Jon Voss (Historypin) has written a post for NARAtions, the blog of the U.S. National Archives, the first in a series of blog posts aimed to go “behind the scenes to explore how the National Archives is taking a user-centered design approach toward engagement on a major digitization initiative of a unique collection of Wartime films and rarely seen still images from WWI.”
Voss’s post outlines the work done over the past few years and how NARA was able to engage in a new project design process:
“The importance of this work called out for a co-designing approach with particular audiences with whom we wanted to engage, so that these films would be discovered and reused by as wide a public as possible. The first step in a user-centered design approach is to identify and gain empathy for your users. To that end, NARA teamed up with Historypin to develop an in-depth process of audience analysis and engagement.”
The group focused on conducting interviews with individuals from nine audience groups:
- “Teachers/teacher trainers
- Scholars (professors, grad students)
- Local groups (community groups, history groups, veterans groups)
- Cultural organizations and local authorities (learning networks, cultural affairs departments, local humanities organizations, NPS, etc.)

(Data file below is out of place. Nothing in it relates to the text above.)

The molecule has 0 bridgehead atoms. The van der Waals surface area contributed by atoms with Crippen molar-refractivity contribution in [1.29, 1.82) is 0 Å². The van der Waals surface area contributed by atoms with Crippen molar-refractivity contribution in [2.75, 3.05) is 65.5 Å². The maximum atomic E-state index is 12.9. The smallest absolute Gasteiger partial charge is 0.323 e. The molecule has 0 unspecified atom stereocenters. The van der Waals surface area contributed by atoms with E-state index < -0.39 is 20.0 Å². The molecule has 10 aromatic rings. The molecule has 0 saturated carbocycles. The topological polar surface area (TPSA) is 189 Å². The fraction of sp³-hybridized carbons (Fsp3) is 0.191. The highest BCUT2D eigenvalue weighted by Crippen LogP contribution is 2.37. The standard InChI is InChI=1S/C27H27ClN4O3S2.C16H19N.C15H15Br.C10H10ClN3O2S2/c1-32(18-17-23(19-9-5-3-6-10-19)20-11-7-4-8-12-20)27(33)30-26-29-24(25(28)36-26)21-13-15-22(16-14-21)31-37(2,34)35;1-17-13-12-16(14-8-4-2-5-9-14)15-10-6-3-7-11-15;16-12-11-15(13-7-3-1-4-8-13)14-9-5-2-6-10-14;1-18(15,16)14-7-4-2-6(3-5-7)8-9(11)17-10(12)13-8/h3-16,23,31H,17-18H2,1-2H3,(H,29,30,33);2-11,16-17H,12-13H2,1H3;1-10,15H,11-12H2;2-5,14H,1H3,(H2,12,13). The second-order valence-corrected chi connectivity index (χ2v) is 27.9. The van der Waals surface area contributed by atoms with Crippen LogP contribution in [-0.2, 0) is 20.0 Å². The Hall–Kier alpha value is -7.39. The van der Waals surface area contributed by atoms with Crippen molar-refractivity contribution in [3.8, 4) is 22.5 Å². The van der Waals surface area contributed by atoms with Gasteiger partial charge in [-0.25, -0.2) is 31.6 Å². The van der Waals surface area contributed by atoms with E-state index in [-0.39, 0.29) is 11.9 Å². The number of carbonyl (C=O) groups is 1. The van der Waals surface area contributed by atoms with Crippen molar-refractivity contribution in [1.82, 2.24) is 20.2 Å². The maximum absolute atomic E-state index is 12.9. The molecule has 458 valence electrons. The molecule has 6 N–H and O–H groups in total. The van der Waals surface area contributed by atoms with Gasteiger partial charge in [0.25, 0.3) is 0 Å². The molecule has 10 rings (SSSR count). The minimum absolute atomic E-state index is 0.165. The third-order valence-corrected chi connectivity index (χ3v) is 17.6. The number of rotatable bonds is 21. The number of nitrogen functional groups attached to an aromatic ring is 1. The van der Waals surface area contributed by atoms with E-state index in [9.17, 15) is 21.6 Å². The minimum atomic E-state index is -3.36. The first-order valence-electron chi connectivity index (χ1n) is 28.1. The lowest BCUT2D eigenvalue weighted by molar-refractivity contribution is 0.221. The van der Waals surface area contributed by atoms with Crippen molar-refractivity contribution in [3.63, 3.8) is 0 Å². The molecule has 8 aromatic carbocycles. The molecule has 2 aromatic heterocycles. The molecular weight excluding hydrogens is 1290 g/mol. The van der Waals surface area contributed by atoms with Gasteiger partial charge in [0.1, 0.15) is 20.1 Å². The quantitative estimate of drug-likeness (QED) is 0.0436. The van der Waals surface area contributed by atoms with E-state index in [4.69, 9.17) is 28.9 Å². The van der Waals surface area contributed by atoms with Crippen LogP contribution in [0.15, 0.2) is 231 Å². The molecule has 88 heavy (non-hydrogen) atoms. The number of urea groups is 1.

- Producers (freelance, Hollywood, PBS)
- Creatives (artists, designers, gamers, musicians)
- History enthusiasts (interns, volunteers, hackers, Amara transcribers)”
The full report, “Encouraging Reuse of NARA Wartime Moving Image Archives: Steps Toward Meaningful Engagement,” is available through the blog post, and future posts will further analyze the results and project process.
This post was produced through a cooperation between Shaherzad Ahmadi, Talea Anderson, Shannon Davis, Joshua Finnell, Shilpa Rele, Bobby Smiley, Sveta Stoytcheva, and Ashley Zengerski (Editors-at-large for the week), Caitlin Christian-Lamb (Editor for the week), Sarah Potvin (Site Editor), and Caro Pinto, Roxanne Shirazi, and Patrick Williams (dh+lib Review Editors).